“… airports might do well to take a good, hard look at the members of WAI. They tend to be real go-getters.”
The 24th Annual International Women In Aviation (WAI) Conference took place recently in Nashville and left me just as impressed as preceding conferences.
WAI is a large aviation group that appeared after I came on the scene, and watching it grow has been a bit awesome. A visit to the exhibit hall says a lot about the group. Exhibitors are a veritable Who’s Who of Aviation, and many of them come to recruit employees.
Boeing was there as were Pratt & Whitney, American, Delta, JetBlue, and most other airlines, including freight giants, Atlas Air and FedEx. I have no stats on this, but I wonder if airports were under-represented among those recruiting? If I were a young person starting out in aviation, I’d want to give serious consideration to a career in airport management. The flip side of that is that airports might do well to take a good, hard look at the members of WAI. They tend to be real go-getters.
I know at least one attendee who was there primarily to interview those seeking employees. Surely there were many more. WAI’s conference has become a great gathering place for career seekers and employee seekers.
The success of WAI is in large part attributable to Dr. Peggy Chabrian. She saw a niche, she filled it, and she led it all the way. The first conference had approximately 155 participants, this year there were some 3,000 or more.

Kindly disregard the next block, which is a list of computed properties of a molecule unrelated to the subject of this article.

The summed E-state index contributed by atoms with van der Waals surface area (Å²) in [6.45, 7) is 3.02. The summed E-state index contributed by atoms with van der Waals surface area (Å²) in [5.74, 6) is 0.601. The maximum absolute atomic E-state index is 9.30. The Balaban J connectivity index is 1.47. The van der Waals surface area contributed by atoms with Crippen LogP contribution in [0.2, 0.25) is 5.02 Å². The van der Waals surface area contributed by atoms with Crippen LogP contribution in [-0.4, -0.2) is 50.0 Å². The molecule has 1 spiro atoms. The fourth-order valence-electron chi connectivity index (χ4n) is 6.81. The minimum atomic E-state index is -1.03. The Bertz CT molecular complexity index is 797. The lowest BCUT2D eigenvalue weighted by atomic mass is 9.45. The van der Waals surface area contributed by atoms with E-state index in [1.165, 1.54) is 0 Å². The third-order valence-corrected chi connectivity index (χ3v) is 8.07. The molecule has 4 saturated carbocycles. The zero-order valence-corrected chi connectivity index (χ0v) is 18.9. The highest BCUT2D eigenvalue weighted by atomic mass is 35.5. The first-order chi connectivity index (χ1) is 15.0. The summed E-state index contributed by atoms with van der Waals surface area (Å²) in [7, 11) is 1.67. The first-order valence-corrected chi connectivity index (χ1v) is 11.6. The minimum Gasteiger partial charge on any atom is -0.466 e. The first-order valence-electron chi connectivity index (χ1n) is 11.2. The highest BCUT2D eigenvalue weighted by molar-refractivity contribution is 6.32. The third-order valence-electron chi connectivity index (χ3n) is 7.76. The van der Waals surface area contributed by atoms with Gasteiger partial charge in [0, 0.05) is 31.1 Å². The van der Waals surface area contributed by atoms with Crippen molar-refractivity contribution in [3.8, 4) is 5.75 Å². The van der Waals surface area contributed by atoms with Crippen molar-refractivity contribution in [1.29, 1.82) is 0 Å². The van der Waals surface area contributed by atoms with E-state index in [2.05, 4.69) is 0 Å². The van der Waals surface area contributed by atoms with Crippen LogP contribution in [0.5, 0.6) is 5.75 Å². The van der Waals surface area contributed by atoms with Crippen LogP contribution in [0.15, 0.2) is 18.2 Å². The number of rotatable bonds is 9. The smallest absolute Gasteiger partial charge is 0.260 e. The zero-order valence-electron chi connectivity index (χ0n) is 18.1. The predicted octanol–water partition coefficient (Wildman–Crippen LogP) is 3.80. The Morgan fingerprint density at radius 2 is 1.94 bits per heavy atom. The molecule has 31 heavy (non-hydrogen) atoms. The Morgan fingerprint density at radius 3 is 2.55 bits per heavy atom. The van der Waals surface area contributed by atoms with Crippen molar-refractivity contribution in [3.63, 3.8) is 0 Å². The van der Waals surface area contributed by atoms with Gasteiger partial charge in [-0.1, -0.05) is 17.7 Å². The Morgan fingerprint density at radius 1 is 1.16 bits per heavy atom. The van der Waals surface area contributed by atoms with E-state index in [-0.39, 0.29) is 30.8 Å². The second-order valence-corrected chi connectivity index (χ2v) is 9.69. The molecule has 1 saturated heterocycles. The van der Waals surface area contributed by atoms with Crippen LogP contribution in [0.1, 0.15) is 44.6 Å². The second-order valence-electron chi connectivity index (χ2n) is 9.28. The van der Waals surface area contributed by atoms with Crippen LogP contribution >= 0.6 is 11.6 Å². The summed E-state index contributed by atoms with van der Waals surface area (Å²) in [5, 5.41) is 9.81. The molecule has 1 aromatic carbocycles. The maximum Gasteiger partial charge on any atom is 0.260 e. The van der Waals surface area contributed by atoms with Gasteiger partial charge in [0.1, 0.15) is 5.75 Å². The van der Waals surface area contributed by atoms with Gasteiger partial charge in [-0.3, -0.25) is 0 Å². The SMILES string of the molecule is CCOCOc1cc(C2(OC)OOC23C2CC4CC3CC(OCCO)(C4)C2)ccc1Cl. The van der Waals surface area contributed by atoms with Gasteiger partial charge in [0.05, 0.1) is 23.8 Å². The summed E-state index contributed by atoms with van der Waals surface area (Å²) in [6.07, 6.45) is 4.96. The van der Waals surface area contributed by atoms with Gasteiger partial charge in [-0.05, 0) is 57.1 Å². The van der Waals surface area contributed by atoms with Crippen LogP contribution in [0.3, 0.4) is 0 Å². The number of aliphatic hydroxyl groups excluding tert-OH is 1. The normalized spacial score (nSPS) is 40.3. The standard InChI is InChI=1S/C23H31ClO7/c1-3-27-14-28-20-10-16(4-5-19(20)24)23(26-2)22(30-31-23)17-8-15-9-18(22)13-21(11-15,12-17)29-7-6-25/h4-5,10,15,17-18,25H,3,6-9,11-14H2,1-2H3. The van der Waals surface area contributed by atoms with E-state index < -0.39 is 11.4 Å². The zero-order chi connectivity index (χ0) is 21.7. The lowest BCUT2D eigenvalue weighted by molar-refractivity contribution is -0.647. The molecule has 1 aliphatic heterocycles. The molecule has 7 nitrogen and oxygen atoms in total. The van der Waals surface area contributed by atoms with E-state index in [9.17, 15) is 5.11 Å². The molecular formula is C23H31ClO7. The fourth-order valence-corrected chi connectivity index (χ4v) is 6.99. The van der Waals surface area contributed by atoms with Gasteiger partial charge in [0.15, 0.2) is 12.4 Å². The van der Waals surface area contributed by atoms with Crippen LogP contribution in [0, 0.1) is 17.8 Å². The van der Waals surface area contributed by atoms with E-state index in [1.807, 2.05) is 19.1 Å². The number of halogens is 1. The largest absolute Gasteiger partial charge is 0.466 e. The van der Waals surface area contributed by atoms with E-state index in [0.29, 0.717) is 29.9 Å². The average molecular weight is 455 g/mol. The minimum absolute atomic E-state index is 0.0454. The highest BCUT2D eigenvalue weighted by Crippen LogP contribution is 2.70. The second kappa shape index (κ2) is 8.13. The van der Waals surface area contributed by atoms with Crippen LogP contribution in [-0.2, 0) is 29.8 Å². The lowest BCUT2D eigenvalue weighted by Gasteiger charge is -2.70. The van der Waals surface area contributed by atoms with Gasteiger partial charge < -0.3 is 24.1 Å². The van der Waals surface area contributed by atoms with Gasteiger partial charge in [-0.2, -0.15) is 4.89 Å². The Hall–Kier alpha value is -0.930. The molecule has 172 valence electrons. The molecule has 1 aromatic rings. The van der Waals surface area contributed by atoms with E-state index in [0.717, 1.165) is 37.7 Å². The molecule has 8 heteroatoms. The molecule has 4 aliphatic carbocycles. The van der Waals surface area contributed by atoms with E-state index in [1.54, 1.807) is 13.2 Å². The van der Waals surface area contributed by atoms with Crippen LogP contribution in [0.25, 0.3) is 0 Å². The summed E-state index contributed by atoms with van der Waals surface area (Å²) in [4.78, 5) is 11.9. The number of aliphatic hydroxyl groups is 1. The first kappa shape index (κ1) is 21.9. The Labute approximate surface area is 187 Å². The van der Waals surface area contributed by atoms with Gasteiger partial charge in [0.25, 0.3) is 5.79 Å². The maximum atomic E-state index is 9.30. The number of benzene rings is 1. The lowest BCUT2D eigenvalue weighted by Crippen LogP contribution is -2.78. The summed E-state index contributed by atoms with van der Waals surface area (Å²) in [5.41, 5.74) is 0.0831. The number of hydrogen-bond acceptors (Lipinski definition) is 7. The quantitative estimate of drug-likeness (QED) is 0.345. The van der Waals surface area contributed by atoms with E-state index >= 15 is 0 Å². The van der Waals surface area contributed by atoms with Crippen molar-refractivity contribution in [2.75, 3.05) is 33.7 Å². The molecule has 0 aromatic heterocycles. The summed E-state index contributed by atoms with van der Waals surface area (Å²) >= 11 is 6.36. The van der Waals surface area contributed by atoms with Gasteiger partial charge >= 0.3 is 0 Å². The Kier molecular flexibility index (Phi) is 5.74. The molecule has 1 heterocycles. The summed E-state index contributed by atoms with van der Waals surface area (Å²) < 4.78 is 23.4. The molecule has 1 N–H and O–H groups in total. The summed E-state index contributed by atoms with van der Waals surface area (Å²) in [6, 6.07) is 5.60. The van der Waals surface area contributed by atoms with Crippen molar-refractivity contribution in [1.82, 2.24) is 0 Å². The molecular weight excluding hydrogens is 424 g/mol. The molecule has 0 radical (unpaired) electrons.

Congrats to Dr. Peggy and WAI. You’ve come a long way, baby!
Now, for a total change of subject…
I grew up in Brunswick, Ga. My first memory of aviation in any form was going as a family to McKinnon Airport on St. Simons Island to watch my father board an airliner. (I also remember him telling us that he rode in an airplane that went “300 miles per hour.” That was the Lockheed Constellation and we were awestricken at such an idea.)
Though the airlines now operate in/out of a bigger airport, McKinnon is still a vibrant and busy general aviation airport. Gulfstream finishes its famed business jets there, and another company, Stambaugh Aviation, performs maintenance on heavy jets.
But all is not well at McKinnon. Just recently, Stambaugh and others strongly criticized the airport director. On the other hand, Gulfstream and the Georgia DOT strongly praised the director—and the airport—in writing and voice.
The harassed director finally resigned, as did the chairperson of the airport commission. The situation is in a state of flux and it seems safe to say that anger exists on both sides. I, on the other hand, am totally confused.
More on this later. Watch my future Airport Business blogs at:
BIO: Ralph Hood is a certified speaking professional and a member of the Alabama Aviation Hall of Fame.